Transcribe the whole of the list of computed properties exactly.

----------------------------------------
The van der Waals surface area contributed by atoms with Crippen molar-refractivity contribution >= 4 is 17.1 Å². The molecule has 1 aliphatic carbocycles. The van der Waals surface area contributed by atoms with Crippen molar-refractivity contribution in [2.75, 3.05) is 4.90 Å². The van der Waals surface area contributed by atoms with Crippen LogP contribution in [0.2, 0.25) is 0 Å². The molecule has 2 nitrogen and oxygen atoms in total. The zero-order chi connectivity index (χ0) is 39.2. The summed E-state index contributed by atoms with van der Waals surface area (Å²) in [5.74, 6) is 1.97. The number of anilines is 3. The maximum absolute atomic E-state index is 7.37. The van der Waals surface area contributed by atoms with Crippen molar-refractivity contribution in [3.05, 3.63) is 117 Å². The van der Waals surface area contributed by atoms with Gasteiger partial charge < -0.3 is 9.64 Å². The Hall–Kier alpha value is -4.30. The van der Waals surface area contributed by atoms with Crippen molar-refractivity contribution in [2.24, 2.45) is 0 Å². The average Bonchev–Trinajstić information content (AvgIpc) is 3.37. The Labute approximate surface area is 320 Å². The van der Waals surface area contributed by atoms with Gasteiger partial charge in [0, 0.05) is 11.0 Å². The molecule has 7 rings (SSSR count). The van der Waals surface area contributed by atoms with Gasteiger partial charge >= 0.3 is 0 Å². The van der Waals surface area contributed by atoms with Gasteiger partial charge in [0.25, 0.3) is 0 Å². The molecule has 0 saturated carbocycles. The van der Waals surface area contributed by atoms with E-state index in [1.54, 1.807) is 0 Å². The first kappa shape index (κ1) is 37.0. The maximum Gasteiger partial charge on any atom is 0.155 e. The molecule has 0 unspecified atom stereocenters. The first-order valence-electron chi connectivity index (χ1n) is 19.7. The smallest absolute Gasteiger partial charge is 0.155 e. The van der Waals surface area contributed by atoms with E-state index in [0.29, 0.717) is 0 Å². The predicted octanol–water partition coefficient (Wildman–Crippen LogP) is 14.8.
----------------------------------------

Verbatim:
The van der Waals surface area contributed by atoms with Crippen molar-refractivity contribution >= 4 is 17.1 Å². The molecule has 1 aliphatic carbocycles. The van der Waals surface area contributed by atoms with Crippen molar-refractivity contribution in [2.75, 3.05) is 4.90 Å². The van der Waals surface area contributed by atoms with Crippen LogP contribution in [0.2, 0.25) is 0 Å². The molecule has 2 nitrogen and oxygen atoms in total. The zero-order chi connectivity index (χ0) is 39.2. The summed E-state index contributed by atoms with van der Waals surface area (Å²) in [5.74, 6) is 1.97. The number of anilines is 3. The maximum absolute atomic E-state index is 7.37. The van der Waals surface area contributed by atoms with Crippen molar-refractivity contribution in [3.05, 3.63) is 117 Å². The van der Waals surface area contributed by atoms with Gasteiger partial charge < -0.3 is 9.64 Å². The Hall–Kier alpha value is -4.30. The van der Waals surface area contributed by atoms with Crippen molar-refractivity contribution in [2.24, 2.45) is 0 Å². The average Bonchev–Trinajstić information content (AvgIpc) is 3.37. The Labute approximate surface area is 320 Å². The van der Waals surface area contributed by atoms with Gasteiger partial charge in [0, 0.05) is 11.0 Å². The molecule has 7 rings (SSSR count). The van der Waals surface area contributed by atoms with Gasteiger partial charge >= 0.3 is 0 Å². The van der Waals surface area contributed by atoms with Gasteiger partial charge in [0.25, 0.3) is 0 Å². The molecule has 0 saturated carbocycles. The van der Waals surface area contributed by atoms with E-state index in [1.54, 1.807) is 0 Å². The first kappa shape index (κ1) is 37.0. The maximum Gasteiger partial charge on any atom is 0.155 e. The molecule has 0 unspecified atom stereocenters. The first-order valence-electron chi connectivity index (χ1n) is 19.7. The smallest absolute Gasteiger partial charge is 0.155 e. The van der Waals surface area contributed by atoms with E-state index in [0.29, 0.717) is 0 Å². The predicted octanol–water partition coefficient (Wildman–Crippen LogP) is 14.8.